After a full week in New York City, I finally finished all of my presentations at the big photo dealers in town (and NJ) and had a chance to go shoot some images. I have been to the city so many times, that I am always looking for new locations to capture. Well...for this trip, it was a no brainer. I wanted to go see the 911 Memorial on my last trip, but could not get tickets. I went online and was happy to see that they are now readily available (even same day). I reserved my ticket for 3:30pm (giving a voluntary donation which was well worth it) which would let me capture images in daylight and in evening light. I figured that 2 1/2 hours would be sufficient to capture some nice images.

The names of every person who died in the terrorist attacks of February 26, 1993 and September 11, 2001 are inscribed in bronze around the twin memorial pools. The first names that I saw when first approaching the pools, were these names along with Ladder 24 and other members of NYFD.

It is a very solemn place, with so many people coming to pay their respects to those who are no longer with us.

These pools are part of what will be an 8 acre park within the 16 acre World Trade Center.

This image really spoke to me. I am not sure if this gentleman was praying, looking up to pay respects or simply looking up at the skyline. But the fact that he stands out from the crowd and has this look pretty much says it all to me. (Photographer's note: I did retouch this image to slightly darken all the other people to draw more attention to the one gentleman. And, I did lighten his face by a quarter stop. These edits are all very subtle but help to draw the viewer eyes to tell the story.)

At 5:30pm, the sun had set, the sky started to get a little darker, and the lights came on. This made for a much more dramatic setting, not only for photos, but in general. The memorial closes at 6pm, but I would recommend visiting late in the afternoon so that you see it both in daylight and darkness (depending on the time of year of course).

So simple and yet so pretty.

This is one of my favorite shots of the evening. I shot this image to show the inscribed names, but also include the fountains, the museum (which is still being built) and the construction in the background. Once again, the lighting in the evening made this image so much stronger than the daylight shot. (Photographer's note: I shot this image at f13 so that the foreground and background would be in focus. It also gave me a nice long exposure to blur the water. The ISO was set to 100 to give me the cleanest shot and the shutter speed was 2.5 seconds. And yes...I was on my Gitzo tripod.)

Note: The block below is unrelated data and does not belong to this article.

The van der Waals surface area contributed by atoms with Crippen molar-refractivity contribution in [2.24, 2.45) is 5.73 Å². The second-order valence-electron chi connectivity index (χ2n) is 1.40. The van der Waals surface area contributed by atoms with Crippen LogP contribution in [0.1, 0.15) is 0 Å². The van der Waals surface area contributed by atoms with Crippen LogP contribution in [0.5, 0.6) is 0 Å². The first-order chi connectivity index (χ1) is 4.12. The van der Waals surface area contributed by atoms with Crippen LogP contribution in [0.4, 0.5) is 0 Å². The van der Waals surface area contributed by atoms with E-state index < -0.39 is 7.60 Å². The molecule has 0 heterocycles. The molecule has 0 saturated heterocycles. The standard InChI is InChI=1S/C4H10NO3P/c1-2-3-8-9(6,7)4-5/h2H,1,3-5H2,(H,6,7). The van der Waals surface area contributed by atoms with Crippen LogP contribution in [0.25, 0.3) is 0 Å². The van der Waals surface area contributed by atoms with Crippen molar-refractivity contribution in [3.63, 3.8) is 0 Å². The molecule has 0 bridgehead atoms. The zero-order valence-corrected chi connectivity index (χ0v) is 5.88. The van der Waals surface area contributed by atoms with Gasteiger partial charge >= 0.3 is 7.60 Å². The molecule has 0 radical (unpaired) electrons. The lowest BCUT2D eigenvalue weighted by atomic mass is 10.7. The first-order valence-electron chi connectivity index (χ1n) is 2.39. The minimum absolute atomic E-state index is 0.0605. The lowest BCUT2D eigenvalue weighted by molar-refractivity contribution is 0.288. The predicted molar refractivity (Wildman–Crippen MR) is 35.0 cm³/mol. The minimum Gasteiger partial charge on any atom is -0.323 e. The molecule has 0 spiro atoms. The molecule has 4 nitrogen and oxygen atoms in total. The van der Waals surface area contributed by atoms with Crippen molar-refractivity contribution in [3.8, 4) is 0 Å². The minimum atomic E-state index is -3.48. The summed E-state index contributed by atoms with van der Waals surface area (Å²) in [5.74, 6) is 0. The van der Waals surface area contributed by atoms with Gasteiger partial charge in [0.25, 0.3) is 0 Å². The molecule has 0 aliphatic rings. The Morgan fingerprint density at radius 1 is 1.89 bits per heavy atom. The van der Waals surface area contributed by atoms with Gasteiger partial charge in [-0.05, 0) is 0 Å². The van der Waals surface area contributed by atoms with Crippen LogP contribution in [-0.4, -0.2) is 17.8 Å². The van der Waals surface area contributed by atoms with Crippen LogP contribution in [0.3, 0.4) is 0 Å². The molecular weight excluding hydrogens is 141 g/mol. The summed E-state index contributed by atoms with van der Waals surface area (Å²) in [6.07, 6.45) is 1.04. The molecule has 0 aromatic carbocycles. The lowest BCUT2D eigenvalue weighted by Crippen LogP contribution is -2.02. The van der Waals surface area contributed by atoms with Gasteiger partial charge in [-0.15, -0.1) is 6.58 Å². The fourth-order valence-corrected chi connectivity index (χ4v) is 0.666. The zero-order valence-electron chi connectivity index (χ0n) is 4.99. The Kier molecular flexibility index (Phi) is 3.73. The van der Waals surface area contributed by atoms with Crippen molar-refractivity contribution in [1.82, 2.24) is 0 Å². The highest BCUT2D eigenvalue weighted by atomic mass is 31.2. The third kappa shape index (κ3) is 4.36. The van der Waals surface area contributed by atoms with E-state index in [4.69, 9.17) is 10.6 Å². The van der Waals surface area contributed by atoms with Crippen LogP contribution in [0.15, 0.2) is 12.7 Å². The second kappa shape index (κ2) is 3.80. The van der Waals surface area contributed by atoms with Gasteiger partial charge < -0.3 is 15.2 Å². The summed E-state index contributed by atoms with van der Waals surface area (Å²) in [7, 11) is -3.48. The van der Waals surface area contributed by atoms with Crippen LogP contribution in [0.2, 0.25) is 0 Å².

Another view of the fountain and museum.

I framed this shot to get the fountain in the foreground and the American Flag in the background.

One of the new World Trade Towers during construction. It is amazing to watch the progress of this building on each of my trips to NYC. I can't wait until they are finished, so that we can once again have what was taken away from this nation.

OK...if you know know that I always push everything to the limits. Right? Well...I was shooting at the memorial with my good friend, Matthew Sweetwood (President of Unique Photo in New Jersey - and all around great guy) and we ended up being the last two people at closing time. This should be no surprise to anyone who knows me and how I love to shoot at night. So, all these security people came up to us and said that we had to go. But I saw this as a perfect photo opportunity. I asked if we could take a picture with all of them to show that we closed the place. They were not sure if this was a good idea, but then their sergeant showed up and I asked him if we could do this. After some persuading, he gave us the OK. I set up my tripod and shot this picture. Love it!

Friday, February 3, 2012

A tribute to a fallen leader at Micron: Steve Appleton

Today is an incredibly sad day at Micron / Lexar. Their CEO and leader, Steve Appleton, was killed in a small airplane accident this morning. 

Steve was a really great guy who helped turn Micron into a world class company; one that I am proud to be affiliated with for a long long time. He will be missed by us all.

At the young age of 51, Steve lived life to it's fullest. He loved to fly airplanes and ended up dieing doing what he loved.

I am still sitting here in shock...